Happy Poetry Day 2016.  May the celebration continue all year long.

Happy Birthday, George Washington

“The hour is fast approaching, on which the Honor and Success of this army, and the safety of our bleeding Country depend. Remember officers and Soldiers, that you are free men, fighting for the blessings of Liberty — that slavery will be your portion, and that of your posterity, if you do not acquit yourselves like men.” 
George Washington

Geroge Washington

“His Excellency: George Washington” by Joseph J. Ellis

Today is George Washington’s 284th birthday.  I am reminded of a book that I read in 2009 that was especially meaningful: “His Excellency: George Washington” by Joseph J. Ellis, which I read via audio-book on my walks to and from work.  Over the couple of weeks of “walking with George,” as I came to think of that time, I found that I formed a friendship with someone I had never met, who lived nearly 300 hundreds years before me.

The greatest gift of books is their ability to suspend our reality to allow other narratives to find a place in our hearts. They allow us to break through barriers of time and location to experience life through the eyes of another. We are living the story, feeling the joys, sorrows and identifying with the hopes and ambitions of the central characters.

Beginnings are marked by remarkable people doing remarkable deeds. As time goes by, these events take on a mythical aura while the individuals become the “stuff of legends.” We do not see them as mortal beings; rather, we elevate them to a reverential status that separates them from the ordinary. The Founding Fathers of the United States fit into this category. Benjamin Franklin was considered the wisest, Thomas Jefferson the intellectual, John Adams the scholar, and Alexander Hamilton the most brilliant; yet they all recognized George Washington as their superior. In 1775, he was unanimously elected by the Continental Congress to be commander-in-chief. He lost many battles, but continued, undaunted until the war was won.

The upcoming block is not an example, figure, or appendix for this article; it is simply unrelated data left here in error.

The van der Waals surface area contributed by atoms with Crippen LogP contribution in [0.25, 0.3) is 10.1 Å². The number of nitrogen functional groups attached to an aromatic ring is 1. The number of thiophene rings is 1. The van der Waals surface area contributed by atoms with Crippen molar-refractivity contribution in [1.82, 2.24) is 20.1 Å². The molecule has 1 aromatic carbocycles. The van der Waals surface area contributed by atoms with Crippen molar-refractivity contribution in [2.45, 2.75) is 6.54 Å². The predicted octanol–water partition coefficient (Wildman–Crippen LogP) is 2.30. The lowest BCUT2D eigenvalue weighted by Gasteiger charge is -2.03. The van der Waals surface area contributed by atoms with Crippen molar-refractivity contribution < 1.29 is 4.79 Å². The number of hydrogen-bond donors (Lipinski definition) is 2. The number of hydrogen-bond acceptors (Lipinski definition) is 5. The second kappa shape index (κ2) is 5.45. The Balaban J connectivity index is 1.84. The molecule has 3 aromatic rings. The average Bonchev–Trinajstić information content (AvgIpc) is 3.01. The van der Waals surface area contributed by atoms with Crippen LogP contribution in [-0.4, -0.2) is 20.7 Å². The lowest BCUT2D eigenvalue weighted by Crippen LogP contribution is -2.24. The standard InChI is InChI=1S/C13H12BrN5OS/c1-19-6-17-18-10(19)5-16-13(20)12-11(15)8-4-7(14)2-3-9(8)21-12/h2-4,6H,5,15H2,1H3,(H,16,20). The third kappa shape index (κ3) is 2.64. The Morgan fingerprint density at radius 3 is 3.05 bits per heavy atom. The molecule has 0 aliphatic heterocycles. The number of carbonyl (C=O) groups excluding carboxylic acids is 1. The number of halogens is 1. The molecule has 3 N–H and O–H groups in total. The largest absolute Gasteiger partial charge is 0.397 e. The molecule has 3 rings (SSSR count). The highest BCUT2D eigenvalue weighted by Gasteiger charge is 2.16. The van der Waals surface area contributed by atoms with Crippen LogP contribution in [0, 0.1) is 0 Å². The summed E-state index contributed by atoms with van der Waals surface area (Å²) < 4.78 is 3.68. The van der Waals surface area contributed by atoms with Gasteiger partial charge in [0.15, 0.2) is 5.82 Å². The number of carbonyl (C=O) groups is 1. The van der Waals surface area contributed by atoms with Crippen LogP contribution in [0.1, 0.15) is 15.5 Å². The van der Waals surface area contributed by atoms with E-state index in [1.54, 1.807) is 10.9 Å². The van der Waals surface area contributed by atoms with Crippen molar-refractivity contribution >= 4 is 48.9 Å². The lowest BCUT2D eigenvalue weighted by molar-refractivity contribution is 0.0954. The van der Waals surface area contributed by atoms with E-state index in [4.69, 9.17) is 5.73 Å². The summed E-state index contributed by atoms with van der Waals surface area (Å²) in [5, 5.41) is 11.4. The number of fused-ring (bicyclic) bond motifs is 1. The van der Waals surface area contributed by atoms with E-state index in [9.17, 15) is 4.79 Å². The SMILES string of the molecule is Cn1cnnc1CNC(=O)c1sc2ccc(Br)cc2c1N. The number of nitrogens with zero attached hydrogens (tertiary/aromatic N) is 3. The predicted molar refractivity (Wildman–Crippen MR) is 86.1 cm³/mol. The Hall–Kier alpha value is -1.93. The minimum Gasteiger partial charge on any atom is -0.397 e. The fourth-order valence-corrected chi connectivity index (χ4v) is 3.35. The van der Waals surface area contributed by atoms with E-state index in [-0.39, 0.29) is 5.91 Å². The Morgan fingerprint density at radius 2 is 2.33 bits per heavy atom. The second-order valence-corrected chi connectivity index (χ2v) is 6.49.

Portraits of George Washington show him as distant, even intimidating and cold. Yet, as his life unfolded, I envisioned him at 11 when he lost his father, at 21 when he was appointed emissary for the governor of Virginia, and at 23 as a brave young officer who gained recognition for his valour in the French and Indian War. I imagined him years later at Valley Forge, where he shared the cold winter months with his men.  As a president, I saw him exercise sound judgment as he led a fledgling nation. At the end, he embraced death with grace and equanimity.

I treasure those days when I “walked” with George Washington. He reminded me that one person, in the midst of conflict and complexity, can make a difference, be a force for good, an advocate for peaceful outcomes. His legacy will continue to inspire new generations.